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Given a convex polygon $P$, and a point $q$ of the plane, external to $P$, what is the fastest algorithm to compute the closest point in $P$ to $q$?

A linear algorithm of course works, computing the distance for each vertex of $P$, finding the 2 closest vertices $u$ and $v$ to $q$ and then projecting $q$ onto the edge $uv$, if such projection belongs the edge. If not, returning the closest vertex works.

But I was wondering if a binary search could not be also possible, using the convexity. The running time would be $\mathcal{O}(\log n)$.

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    $\begingroup$ How are the data of the convex polygon originally given? As inequalities? $\endgroup$ – user180040 Oct 4 '14 at 14:39
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    $\begingroup$ $P$ is defined by its set of vertices, counterclockwise. $\endgroup$ – peter Oct 4 '14 at 14:42
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    $\begingroup$ I think your proposed algorithm is incorrect. For example, say the vertices are $(100,0)$, $(-90,0)$ and $(0,-1)$, and $q$ is $(0,1)$. Then the closest point isn't on the edge between the two closest vertices, and it isn't the closest vertex either. $\endgroup$ – user180040 Oct 4 '14 at 14:55
  • $\begingroup$ Oh... yes you are right. So we should rather compute the distances between $q$ and each edges, intead of vertices? $\endgroup$ – peter Oct 4 '14 at 15:14
  • $\begingroup$ Well, that would work, except that I'm not sure about optimality. $\endgroup$ – user180040 Oct 4 '14 at 15:15
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Create a Voronoi diagram then, using edges of the Voronoi regions, create a binary decision tree with depth $O(\ln n)$ to determine the region in which each query point lies.

You can do better if you are willing to spend memory. Find a boundary circle where all the regions outside of it are radial, i.e. they look like a WWII Japanese flag and any ray from the origin intersects at most 2 of them. For query points within the circle, subdivide the area into a grid of squeares, each small enough so that only $O(1)$ work is required to determine which region the point lies within. For points outside the circle, similarly subdivide the angles into small enough radial regions such that each region intersects with only 2 Voronoi regions.

Then the algorithm becomes this:

  1. Is $q$ within the circle? If so, goto 4.
  2. Calculate angle = atan2(q.y, q.x), then radial_region_idx = (pi + angle) * num_radial_regions / (2 pi)
  3. Use radial_region_idx to look up the answer or the boundary between the two voronoi regions. After $O(1)$ work we know which Voronoi region we're in. End.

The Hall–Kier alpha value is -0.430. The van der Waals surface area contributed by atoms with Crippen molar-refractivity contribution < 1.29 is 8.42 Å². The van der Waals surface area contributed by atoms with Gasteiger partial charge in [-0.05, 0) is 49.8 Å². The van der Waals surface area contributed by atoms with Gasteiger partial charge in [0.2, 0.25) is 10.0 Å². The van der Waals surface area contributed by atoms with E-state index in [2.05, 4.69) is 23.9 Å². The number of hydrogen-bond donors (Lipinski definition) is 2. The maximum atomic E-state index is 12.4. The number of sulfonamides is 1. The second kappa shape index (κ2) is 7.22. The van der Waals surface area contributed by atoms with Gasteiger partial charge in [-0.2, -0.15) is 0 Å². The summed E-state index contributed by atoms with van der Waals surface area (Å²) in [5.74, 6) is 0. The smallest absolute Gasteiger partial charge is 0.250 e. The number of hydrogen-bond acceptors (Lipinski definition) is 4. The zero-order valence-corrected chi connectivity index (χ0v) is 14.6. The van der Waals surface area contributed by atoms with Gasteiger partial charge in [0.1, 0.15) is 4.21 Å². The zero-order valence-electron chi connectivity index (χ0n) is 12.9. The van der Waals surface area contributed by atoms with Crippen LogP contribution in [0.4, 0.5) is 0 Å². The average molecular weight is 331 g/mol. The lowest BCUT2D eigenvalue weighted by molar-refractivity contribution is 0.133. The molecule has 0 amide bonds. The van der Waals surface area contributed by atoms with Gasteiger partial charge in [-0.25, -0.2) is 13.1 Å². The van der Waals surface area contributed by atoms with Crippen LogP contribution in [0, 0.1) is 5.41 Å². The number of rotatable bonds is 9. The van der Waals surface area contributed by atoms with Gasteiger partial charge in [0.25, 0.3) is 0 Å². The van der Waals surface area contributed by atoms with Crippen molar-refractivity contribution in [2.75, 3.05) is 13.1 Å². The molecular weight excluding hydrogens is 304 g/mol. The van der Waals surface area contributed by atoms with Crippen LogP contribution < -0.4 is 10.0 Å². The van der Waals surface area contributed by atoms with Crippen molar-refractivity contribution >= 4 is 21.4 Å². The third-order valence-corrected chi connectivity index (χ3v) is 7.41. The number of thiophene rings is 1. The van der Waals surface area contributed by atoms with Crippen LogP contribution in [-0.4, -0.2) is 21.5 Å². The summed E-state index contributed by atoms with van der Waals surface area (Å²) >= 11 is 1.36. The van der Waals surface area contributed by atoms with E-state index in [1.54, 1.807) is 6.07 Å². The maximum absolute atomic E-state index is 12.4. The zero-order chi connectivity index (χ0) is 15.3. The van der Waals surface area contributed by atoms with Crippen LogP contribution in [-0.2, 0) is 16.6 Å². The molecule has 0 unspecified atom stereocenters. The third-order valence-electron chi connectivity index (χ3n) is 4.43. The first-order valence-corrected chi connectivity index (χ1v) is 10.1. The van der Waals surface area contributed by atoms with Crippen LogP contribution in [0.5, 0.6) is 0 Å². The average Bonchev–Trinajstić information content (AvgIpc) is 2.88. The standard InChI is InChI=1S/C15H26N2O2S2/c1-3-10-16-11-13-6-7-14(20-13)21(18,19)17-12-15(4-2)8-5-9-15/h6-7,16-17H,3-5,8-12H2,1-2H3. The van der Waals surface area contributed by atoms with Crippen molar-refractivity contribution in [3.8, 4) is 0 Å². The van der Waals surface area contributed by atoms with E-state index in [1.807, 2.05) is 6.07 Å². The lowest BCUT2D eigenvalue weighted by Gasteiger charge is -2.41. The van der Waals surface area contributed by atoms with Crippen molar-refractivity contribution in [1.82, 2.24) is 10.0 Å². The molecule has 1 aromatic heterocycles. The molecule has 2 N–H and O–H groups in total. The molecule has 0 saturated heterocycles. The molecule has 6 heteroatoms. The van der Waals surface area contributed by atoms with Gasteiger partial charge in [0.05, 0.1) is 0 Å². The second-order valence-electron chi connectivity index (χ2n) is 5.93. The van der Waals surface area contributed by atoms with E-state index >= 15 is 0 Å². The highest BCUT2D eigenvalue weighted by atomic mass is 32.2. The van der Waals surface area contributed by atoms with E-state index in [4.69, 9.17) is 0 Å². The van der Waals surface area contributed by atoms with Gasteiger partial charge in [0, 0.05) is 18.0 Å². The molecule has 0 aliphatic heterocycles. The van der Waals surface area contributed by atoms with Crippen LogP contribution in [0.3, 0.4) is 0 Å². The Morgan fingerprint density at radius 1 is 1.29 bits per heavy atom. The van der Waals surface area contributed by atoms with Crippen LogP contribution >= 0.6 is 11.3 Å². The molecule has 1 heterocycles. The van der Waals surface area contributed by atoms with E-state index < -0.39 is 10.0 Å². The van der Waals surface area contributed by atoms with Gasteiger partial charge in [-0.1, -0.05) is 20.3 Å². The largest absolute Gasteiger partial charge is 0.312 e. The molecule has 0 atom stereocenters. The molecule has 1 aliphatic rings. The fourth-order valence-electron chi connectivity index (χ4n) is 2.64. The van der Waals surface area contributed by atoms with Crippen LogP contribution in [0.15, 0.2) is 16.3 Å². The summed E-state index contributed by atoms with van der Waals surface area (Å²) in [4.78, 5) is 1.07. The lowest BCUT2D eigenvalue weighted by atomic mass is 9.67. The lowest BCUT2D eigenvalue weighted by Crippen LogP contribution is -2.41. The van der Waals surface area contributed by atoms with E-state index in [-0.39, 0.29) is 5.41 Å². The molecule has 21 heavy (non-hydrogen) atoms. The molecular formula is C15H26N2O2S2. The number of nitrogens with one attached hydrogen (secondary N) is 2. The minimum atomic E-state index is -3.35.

4. Calculate x_idx = floor(q.x / dx) and y_idx = floor(q.y / dy).
  5. Look up the record for tile (x_idx,y_idx), perform $O(1)$ work, and we know which region we're in. End.
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This is a special case of computing the distance between two convex sets (a point by itself is a convex set). This paper A fast procedure for computing the distance between complex objects in three-dimensional space was brought to my attention by Joseph O'Rourke and it references an $\mathcal{O}(\log M)$ algorithm for the two dimensional case. Here $M$ is the sum of vertices of both polygons, so in our case $M=n+1$. However they note that

Because of their complexity and special emphasis on asymptotic performance, it is not clear that the algorithms in the preceding papers are efficient for practical problems where $M$ is large, but not exceedingly large. Unfortunately, very few, if any, computational experiments have been done.

The algorithm they present has however gained a lot of practical use - for example it is used in many physics engines (such as bullet physics) since the game objects are approximated by convex shapes.

The proper linear brute force algorithm is to compute the distance between $q$ and all vertices, compute the shortest distance between $q$ and all line segments (faces) and then pick the minimum. However this makes no use of the convexity.

EDIT: One way to make the brute force algorithm more efficient is probably to use some data structure like a k-d tree for nearest neighbor search but that is just an idea and i haven't worked out the details.

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You could do something that is somewhat like binary search indeed: To find the closest point on $P_1P_2P_3\ldots P_n$, find the closest point on $P_1P_3P_5\ldots P_{\lceil n/2\rceil}$. If it is between $P_k$ and $P_{k+2}$ then we need only test vertex $P_{k+1}$ and its adjacent edges for the original polygon. If it is exactly at $P_k$, we also need only check a few neighbouring cases.

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If the convex polygon is represented by the intersection of finitely many half-planes

$$P := \{ x \in \mathbb R^2 \mid A x \leq b \}$$

then we can find the point $x^* \in P$ closest to a given $y \in \mathbb R^2$ by solving the quadratic program

$$\begin{array}{ll} \text{minimize} & \|x - y\|_2^2\\ \text{subject to} & A x \leq b \end{array}$$

If the minimum is zero, then $y \in P$. Hence, we can use QP to decide whether $y \in P$ or $y \notin P$.

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